Belgian performer to cycle to Congo dressed as King Leopold II to ‘ask forgiveness’
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    Belgian performer to cycle to Congo dressed as King Leopold II to ‘ask forgiveness’

    Geert Beullens, known for his impersonations of Flemish nationalist Bart De Weever, will impersonate King Leopold II and cycle to Congo "for forgiveness." Credit: BDW Facebook/Wikimedia Commons

    A Belgian performer known for impersonating Flemish nationalist leader Bart De Wever will embark on a months-long cycling trip to Congo, this time impersonating King Leopold II, to ask forgiveness for colonisation.

    Performer Geert Beullens intends to make his journey into a documentary series as well as squeeze a theatre performance and a photo series out of it, according to Het Nieuwsblad.

    Beullens, who often impersonates the Nieuw-Vlaamse Alliantie (N-VA) leader and Antwerp Mayor Bart De Wever, will this time dress up as Belgium’s coloniser monarch King Leopold II.

    Leopold II declared himself sole owner and ruler of the Congo Free State in the late 1800s, extracting resources from the colonised territory for his personal gain.

    “For a long time, I wonder if it would matter if the Belgians said sorry,” Beullens told the Flemish daily. “And since the royal family never officially apologised, I will just do it.”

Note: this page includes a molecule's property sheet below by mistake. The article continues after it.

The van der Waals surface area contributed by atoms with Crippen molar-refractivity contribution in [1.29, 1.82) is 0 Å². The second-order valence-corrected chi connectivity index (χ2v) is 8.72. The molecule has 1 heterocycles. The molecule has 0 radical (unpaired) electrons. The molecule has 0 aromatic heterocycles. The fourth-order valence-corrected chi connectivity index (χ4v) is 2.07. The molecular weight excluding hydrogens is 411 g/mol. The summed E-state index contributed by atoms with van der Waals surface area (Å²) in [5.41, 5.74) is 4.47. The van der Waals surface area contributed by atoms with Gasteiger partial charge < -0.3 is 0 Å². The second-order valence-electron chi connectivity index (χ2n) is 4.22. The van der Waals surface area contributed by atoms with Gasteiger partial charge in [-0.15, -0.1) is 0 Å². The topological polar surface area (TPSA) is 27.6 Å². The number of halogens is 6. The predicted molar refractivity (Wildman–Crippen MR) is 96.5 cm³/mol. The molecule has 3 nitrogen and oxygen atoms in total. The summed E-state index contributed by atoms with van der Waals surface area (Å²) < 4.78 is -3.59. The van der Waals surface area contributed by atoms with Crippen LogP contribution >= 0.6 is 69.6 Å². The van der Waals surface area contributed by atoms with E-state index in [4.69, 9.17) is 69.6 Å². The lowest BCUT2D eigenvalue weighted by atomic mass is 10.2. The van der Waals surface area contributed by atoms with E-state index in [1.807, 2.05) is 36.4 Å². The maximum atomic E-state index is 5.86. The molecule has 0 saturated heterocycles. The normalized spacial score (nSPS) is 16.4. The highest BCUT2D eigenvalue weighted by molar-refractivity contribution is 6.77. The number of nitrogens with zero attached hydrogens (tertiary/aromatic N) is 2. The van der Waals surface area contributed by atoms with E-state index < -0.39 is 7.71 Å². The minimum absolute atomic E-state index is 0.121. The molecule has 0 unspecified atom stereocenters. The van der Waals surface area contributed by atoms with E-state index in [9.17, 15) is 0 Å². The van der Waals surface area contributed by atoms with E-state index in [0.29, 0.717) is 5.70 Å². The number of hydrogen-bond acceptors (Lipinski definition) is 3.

The cycling trip is expected to last for around eight months and will see Beullens set off from a brasserie in southern Antwerp named Entrepôt du Congo at the start of 2021.

    “According to experienced cyclists, I should calculate half a year, but I have given myself two months’ more time,” the performer said.

    His journey will see him arrive in the capital Kinshasa, in a trip with which he aims to offer a different approach to the issue of colonisation, which remains a thorny subject in Belgium.

    “I want to show that colonialism can also be approached in a different way, from a humorous perspective,” Beullens told Het Nieuwsblad.

    Belgium’s rule over the Congo is infamous due to the extensive accounts and records of forced labour and systemic brutality which characterised it, with millions estimated to have died as a result of the country’s colonial occupation.

    It remains unclear which form Beullens’ apology will take once he completes his months-long trip, which he also said would offer him a chance to go back to his hometown.

    “Once in Congo, I want to visit some important places of colonisation,” he said. “My hometown is also on the schedule because I have not been there since my youth.”

    Gabriela Galindo
    The Brussels Times